About thirty women, limited to wives, daughters and close relatives of the Katipuneros, joined the Katipunan. The women’s chapter of the Katipunan was formed in July 1893. However, the women did not have to seal their membership with a blood compact. During Katipunan meetings, they wore green masks, and white sashes with green borders. Sometimes they carried revolvers or daggers. They usually served as look-outs in the outer sala (living room) while the men held their secret meetings in the backroom.
The Discovery
The Katipunan was discovered before they were ready for a full-armed struggle. Father Mariano Gil, the Augustinian parish priest of Tondo, learned it from Teodoro Patino, an unhappy member of the Katipunan. The Spanish police moved quickly to stop the revolution. Many Filipinos were arrested, jailed, and shot. But Bonifacio knew that the die had been cast. There was no turning back. The time had come for the Filipino people to engage the enemy in battle.
Bonifacio met with other Katipunan leaders in a place called Pugadlawin, on August 23, 1896. They tore up their cedulas (residence tax papers) and cried "Long Live the Philippines!" They vowed to fight the Spaniards down to the last man.
Following these stories are insights that make Andres Bonifacio, one heck of a communicator. The organization of Katipunan is filled with symbols and communication models that are actually perfect means in delivering messages and understanding among its members. His target members, the poor and Filipinos, showed that a strong critical mass against Filipino oppression was more than felt during that time.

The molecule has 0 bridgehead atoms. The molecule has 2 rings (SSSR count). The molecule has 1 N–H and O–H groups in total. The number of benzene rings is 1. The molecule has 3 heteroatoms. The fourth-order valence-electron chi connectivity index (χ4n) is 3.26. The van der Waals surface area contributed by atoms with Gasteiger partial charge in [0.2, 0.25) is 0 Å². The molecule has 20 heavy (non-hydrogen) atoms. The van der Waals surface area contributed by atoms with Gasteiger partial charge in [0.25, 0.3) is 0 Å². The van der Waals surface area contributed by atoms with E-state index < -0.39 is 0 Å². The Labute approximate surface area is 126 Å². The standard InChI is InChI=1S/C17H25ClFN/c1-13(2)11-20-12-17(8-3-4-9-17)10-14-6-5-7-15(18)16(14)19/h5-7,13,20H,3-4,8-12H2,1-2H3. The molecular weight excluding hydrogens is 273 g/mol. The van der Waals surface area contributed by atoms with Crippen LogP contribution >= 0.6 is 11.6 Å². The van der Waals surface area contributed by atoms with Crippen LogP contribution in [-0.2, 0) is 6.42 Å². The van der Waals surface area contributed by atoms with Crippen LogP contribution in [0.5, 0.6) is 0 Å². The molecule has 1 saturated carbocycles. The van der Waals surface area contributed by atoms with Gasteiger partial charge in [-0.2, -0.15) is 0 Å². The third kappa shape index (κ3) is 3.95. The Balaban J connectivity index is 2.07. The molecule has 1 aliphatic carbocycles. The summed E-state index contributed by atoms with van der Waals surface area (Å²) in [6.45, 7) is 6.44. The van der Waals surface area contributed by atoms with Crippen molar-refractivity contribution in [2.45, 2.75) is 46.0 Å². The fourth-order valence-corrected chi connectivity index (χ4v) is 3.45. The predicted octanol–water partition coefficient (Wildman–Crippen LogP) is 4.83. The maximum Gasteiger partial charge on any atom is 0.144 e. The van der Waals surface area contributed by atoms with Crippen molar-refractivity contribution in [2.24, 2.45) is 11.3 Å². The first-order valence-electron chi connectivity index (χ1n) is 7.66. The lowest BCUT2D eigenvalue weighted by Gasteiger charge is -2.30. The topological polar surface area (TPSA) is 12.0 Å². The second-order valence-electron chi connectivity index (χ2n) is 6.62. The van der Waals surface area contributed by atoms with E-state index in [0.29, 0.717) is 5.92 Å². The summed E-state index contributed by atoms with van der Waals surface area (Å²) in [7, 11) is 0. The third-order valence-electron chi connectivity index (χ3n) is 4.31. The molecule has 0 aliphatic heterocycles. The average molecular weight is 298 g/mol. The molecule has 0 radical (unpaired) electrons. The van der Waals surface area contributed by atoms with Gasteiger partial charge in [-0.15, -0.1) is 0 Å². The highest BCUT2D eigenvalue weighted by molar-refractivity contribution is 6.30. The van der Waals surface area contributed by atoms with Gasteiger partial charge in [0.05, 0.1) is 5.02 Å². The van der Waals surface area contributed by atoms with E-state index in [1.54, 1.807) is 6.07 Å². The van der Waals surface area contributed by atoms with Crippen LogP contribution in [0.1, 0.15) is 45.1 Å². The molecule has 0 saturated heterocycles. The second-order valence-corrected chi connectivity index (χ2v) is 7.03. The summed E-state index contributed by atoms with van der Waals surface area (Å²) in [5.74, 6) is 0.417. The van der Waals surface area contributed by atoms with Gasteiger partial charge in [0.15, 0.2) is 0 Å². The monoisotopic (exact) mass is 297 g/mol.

Interactions, tactics and strategies are highly based on communication patterns and symbols. Employing the triangle method, asking patriotic questions, The Sandugo and the Cry of Pugadlawin are symbolic actions of freedom and revolt. The role of women in the revolution was never neglected. More importantly, Bonifacio started all these with the communication skills basics: spoken language, reading, and writing. Though Jose Rizal and his cohorts had formal education, Bonifacio, a natural genius, did well very well through self-study. Bonifacio, was able to listen to the cries of the oppressed Filipinos.
Connecting meanings in among the members of an organized society is essential to its potential success. Bonifacio, an idealist, was able to apply his readings into a historic revolution. Having tangible focus, his faith on the Filipinos was so immense and he was somehow thought of a as a fool by the formally educated. Bonifacio knew what Filipinos wanted that time. And through his strategic plans, innate communication skills, he was able to organize the poor, the uneducated, the masses and together, they fought for freedom. Without the Katipunan, did you ever ask where will we be now?

SEAsite, Northern Illinois University,